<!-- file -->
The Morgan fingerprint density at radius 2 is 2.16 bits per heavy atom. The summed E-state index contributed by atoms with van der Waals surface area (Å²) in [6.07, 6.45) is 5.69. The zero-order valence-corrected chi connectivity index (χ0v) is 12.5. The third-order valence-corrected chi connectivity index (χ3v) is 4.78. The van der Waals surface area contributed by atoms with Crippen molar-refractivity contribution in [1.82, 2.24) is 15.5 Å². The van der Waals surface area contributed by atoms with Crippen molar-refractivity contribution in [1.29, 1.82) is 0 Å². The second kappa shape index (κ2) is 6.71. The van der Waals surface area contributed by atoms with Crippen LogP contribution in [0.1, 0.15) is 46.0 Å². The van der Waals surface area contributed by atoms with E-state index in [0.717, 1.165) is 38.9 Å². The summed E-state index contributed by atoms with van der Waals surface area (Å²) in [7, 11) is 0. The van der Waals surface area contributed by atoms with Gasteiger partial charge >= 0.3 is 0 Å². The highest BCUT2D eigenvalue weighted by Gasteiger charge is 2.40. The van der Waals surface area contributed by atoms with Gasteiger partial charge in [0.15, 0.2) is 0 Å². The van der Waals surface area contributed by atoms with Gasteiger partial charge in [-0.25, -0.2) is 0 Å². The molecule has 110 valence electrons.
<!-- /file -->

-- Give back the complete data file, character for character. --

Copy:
The Morgan fingerprint density at radius 2 is 2.16 bits per heavy atom. The summed E-state index contributed by atoms with van der Waals surface area (Å²) in [6.07, 6.45) is 5.69. The zero-order valence-corrected chi connectivity index (χ0v) is 12.5. The third-order valence-corrected chi connectivity index (χ3v) is 4.78. The van der Waals surface area contributed by atoms with Crippen molar-refractivity contribution in [1.82, 2.24) is 15.5 Å². The van der Waals surface area contributed by atoms with Crippen molar-refractivity contribution in [1.29, 1.82) is 0 Å². The second kappa shape index (κ2) is 6.71. The van der Waals surface area contributed by atoms with Crippen LogP contribution in [0.1, 0.15) is 46.0 Å². The van der Waals surface area contributed by atoms with E-state index in [0.717, 1.165) is 38.9 Å². The summed E-state index contributed by atoms with van der Waals surface area (Å²) in [7, 11) is 0. The van der Waals surface area contributed by atoms with Gasteiger partial charge >= 0.3 is 0 Å². The highest BCUT2D eigenvalue weighted by Gasteiger charge is 2.40. The van der Waals surface area contributed by atoms with Gasteiger partial charge in [0.15, 0.2) is 0 Å². The van der Waals surface area contributed by atoms with Gasteiger partial charge in [-0.25, -0.2) is 0 Å². The molecule has 110 valence electrons.